The Fleur-de-Blog site has been blog-less for most of the summer, if you can call what we’ve had a summer.

Odd weather when Queen Elizabeth and her court are sweltering in London awaiting the birth of a prince and we Pennsylvanians are digging out blankets from the linen closet to wrap ourselves at outdoor evening concerts.

Like the weather, the author, it appears, has been oddly out of sorts. Time flying by without flying fingers.

But no complaints. For one thing, I traveled to Tuscany via two thoroughly entertaining books, “A Tuscan Childhood” and “Bella Tuscany”.

In “A Tuscan Childhood” Kinta Beevor reflects on her youth, publishing her first and only book at 82.  One of my favorite passages is her description of Fiore, a stone mason who taught her and her brother what he calls the “dance of the seasons,” explaining how the rhythm of the year brings a culinary kaleidoscope of produce and meals. When she describes their wild mushroom adventures, the practicality of country life is reflected in their using wicker baskets with a loose weave to collect the mushrooms so spores could escape to fertilize other areas as they move through the woods. It reminded me of last summer when my father’s Italian cousin Settimio told us how he trekked through the mountains above Fregona gathering “fungi”.Image

I found Frances Mayes’ “Bella Tuscany” at the AAUW book sale last winter. I had read “Under the Tuscan Sun” and wanted more. The poetry of her writing is evident throughout the book as is the continued theme of the dance of the seasons, complete with recipes that I dog-eared for later.

This literary excursion was punctuated by an unexpected package from Italy by way of Kutztown. A red purse, but no, it’s actually a cardboard wine box! Also included in the care package were an assortment of hometown newspaper clippings and a package of napkins to set my wine glass and current philosophy upon: Without family wine wouldn’t be necessary.

In the meantime, Fleur-de-Lys took on a new look. In mid-August I began selling garlic gardens in a bag and lavender wands at the Lemont Farmers Market under the name of Garlic 101. (101 because this is a university town and introductory courses are the norm—and 101 is the link to local—all of my garlic is grown at 101 Timber Lane.)  I provide a one-page, garlic-growing syllabus and color-code my garlic varieties just like Marina has been color-coding her dissertation research in London.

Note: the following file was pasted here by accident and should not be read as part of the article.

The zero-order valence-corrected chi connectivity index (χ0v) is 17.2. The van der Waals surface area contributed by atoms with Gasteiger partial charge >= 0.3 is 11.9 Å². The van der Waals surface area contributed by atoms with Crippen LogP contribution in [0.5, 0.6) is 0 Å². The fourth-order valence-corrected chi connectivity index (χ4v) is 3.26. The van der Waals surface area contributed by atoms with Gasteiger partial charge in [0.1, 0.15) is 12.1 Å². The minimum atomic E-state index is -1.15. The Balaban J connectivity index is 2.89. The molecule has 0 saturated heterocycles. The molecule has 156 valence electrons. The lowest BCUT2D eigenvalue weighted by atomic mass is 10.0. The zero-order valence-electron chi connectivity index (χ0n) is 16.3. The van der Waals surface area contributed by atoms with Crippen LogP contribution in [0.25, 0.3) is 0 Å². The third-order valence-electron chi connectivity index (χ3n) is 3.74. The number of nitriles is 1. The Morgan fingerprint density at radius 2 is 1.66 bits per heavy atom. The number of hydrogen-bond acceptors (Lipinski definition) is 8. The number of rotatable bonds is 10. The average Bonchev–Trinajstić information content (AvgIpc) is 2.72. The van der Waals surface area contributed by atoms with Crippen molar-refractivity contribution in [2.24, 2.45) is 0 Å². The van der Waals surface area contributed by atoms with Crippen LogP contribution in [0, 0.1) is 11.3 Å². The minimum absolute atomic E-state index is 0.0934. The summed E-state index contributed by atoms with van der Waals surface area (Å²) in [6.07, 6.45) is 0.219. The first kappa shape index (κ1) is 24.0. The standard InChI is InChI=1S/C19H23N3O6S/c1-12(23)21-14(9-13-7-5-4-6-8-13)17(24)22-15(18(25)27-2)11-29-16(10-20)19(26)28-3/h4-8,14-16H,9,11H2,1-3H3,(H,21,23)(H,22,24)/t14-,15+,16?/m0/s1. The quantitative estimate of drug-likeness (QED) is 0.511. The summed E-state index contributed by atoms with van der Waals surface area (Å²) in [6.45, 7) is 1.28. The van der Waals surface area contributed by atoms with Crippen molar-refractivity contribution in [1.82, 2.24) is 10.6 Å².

Color coded

Two Saturdays ago, my Master Gardener buddies teamed up with my Tait Farm buddies to host a Tomato Tasting. We chopped about 35 named varieties of tomatoes, armed visitors with toothpicks and ballots, and went about trying to discover the BEST tasting tomato.  None of us had ever seen so many different tomatoes in one place.

Taste TestIn the photograph with this blog, taken by MG Chris Igo, you will see just a portion of the spread, including the smallest (in a plastic container) Sweet Pea Currant Tomatoes and the largest, midway back on the right, the deep-pink, heart-shaped Kosovo.  The seed for Kosovo was brought back from that country by a United Nations worker and each fruit can weigh 1-to 2 pounds!  One of the women in our group referred to the Kosovo tomatoes as “Double Ds”.

And, the winners were…Sungold, followed by Black Cherry, two hybrid cherry tomatoes. Third place was a three-way tie: another cherry tomato hybrid called Sakura, the wonderful heirloom slicer Brandywine, and ground cherries. Ground cherries aren’t really tomatoes, but they are members of the Solanaceae (nightshade) family. They were my No. 1 discovery at the sampling. (More about those in my next blog.) Besides the tasting, there were chefs giving demonstrations and a garden chat about growing tomatoes. Here is one of the recipes you might like to try as summer takes its final bow.

Heirloom Gazpacho

3 lbs. peeled plum tomatoes                                  3 lbs. heirloom tomatoes

10 oz. seedless cucumber                                        8 oz. red bell pepper

8 oz. red onion                                                            Garlic cloves

1 oz. champagne vinegar                                         1 oz. olive oil

1 oz. lemon juice                                                         Salt and pepper to taste

Reserve a small amount of diced heirloom tomatoes, red pepper and red onion for garnish.

Place the rest vegetables in blender or food processor and puree. Blend in vinegar, oil and lemon juice. Add salt and pepper to taste. Stir in garnish vegetables and serve.

Italian Wisdom: “Wine is light, held together by water.” –Galileo Galilei


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